Senator McCain threw them under it.

The wild-eyed, cocky, and short-fused candidate also attempted to cite his pro-life credentials and his voting record to voters beyond South Carolina. It is my feeling that Senator McCain believes that by running now as a "pro-life" and "strong defense" candidate that he will corner two of the three legs of the Reagan coalition. He's already openly admitted he has essentially no clue how the economy works, or should be fixed, or even managed.

But the suddenly "Verbally pro life" candidate had only months previously admitted that he didn't get all that jazzed about the life issue. When advised by some in his campaign to highlight it more in his appearances on the stump he shrugged his shoulders, and offered snide remarks about how pro-lifers need to get over it.

And of course he refuses to acknowledge the damage he's done to the pro-life activist community through the passage of McCain-Feingold, campaign finance reform legislation that censors voters first amendment expression.

While I was emceeing the "Blogs4Life" conference this year, the pro-life stalwart Senator Sam Brownback shared his thoughts with those gathered. After which he took questions. When asked why he had endorsed Senator McCain his reply was sincere, "His voting record is solidly pro-life."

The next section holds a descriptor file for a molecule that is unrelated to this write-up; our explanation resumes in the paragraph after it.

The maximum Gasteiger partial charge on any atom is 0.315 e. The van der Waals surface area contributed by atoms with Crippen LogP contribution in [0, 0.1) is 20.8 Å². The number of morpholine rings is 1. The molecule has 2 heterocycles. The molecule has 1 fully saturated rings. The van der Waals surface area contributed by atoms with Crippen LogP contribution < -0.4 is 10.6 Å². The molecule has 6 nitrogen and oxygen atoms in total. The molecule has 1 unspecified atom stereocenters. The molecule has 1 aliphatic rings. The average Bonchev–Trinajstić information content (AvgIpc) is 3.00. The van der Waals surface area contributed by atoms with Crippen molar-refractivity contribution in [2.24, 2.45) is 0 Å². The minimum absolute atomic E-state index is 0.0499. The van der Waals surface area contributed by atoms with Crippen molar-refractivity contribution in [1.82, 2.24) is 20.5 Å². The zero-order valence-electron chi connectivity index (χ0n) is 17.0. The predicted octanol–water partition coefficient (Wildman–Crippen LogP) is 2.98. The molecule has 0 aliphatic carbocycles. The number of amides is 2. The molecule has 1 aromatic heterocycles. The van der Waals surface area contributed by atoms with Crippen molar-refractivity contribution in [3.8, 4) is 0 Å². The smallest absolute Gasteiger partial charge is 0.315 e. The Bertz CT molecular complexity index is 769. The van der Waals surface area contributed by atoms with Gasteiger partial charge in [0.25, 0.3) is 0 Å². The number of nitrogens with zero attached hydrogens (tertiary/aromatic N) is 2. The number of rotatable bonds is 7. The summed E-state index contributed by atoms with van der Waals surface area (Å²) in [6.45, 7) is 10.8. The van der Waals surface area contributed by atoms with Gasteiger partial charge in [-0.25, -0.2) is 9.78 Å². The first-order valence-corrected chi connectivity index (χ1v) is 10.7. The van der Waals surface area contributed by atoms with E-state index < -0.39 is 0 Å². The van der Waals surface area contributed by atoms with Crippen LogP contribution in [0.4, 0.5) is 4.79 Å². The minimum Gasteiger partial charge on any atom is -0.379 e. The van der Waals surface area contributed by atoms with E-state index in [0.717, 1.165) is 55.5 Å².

To which I proffered from the lectern, "Senator I don't question his vote. I just resent the fact that he will not allow me to run a television ad thirty days before an election that points out that Barack Obama favors infanticide." The room erupted in applause. See... we pro-lifers know his vote is safe, but we resent him for zipping our lips - at the most important time of voting consciousness.

Then there's the issue of his victory speeches. Have you ever heard more arrogant dross? Posing as though he is about to call America to greatness, his lips drip with resentment, eye-ball sweeping laughter that seeks to plunge knives into any who disagree with him. It was creepy...

McCain's demeanor is that of a sore loser who feels entitled. Entitled to insult and put on vulgar display his feelings once again to those in his own party who simply wish him to be consistent in all moral issues.